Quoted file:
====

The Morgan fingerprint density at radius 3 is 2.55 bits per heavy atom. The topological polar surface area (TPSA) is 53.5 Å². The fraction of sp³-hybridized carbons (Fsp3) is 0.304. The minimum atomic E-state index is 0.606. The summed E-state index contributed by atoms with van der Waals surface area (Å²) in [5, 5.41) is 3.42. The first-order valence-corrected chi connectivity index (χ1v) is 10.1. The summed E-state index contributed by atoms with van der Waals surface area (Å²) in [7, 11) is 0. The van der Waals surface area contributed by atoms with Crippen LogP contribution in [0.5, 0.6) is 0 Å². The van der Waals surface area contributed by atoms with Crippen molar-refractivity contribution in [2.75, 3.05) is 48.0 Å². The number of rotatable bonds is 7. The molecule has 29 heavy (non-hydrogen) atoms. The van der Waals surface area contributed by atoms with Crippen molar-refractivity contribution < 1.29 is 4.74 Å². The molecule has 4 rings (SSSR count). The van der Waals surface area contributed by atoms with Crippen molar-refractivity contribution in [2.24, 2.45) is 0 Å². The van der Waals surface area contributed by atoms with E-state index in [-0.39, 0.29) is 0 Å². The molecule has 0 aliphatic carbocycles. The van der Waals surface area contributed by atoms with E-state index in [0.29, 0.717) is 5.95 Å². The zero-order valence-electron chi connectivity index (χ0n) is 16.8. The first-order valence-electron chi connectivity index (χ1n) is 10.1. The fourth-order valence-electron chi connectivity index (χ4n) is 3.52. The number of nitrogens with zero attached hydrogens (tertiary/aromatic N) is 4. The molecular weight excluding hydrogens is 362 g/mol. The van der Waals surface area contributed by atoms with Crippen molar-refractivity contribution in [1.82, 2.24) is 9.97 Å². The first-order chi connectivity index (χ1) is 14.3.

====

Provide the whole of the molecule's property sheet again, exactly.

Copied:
The Morgan fingerprint density at radius 3 is 2.55 bits per heavy atom. The topological polar surface area (TPSA) is 53.5 Å². The fraction of sp³-hybridized carbons (Fsp3) is 0.304. The minimum atomic E-state index is 0.606. The summed E-state index contributed by atoms with van der Waals surface area (Å²) in [5, 5.41) is 3.42. The first-order valence-corrected chi connectivity index (χ1v) is 10.1. The summed E-state index contributed by atoms with van der Waals surface area (Å²) in [7, 11) is 0. The van der Waals surface area contributed by atoms with Crippen LogP contribution in [0.5, 0.6) is 0 Å². The van der Waals surface area contributed by atoms with Crippen molar-refractivity contribution in [2.75, 3.05) is 48.0 Å². The number of rotatable bonds is 7. The molecule has 29 heavy (non-hydrogen) atoms. The van der Waals surface area contributed by atoms with Crippen molar-refractivity contribution < 1.29 is 4.74 Å². The molecule has 4 rings (SSSR count). The van der Waals surface area contributed by atoms with Crippen molar-refractivity contribution in [2.24, 2.45) is 0 Å². The van der Waals surface area contributed by atoms with E-state index in [-0.39, 0.29) is 0 Å². The molecule has 0 aliphatic carbocycles. The van der Waals surface area contributed by atoms with E-state index in [0.29, 0.717) is 5.95 Å². The zero-order valence-electron chi connectivity index (χ0n) is 16.8. The first-order valence-electron chi connectivity index (χ1n) is 10.1. The fourth-order valence-electron chi connectivity index (χ4n) is 3.52. The number of nitrogens with zero attached hydrogens (tertiary/aromatic N) is 4. The molecular weight excluding hydrogens is 362 g/mol. The van der Waals surface area contributed by atoms with Crippen molar-refractivity contribution in [1.82, 2.24) is 9.97 Å². The first-order chi connectivity index (χ1) is 14.3.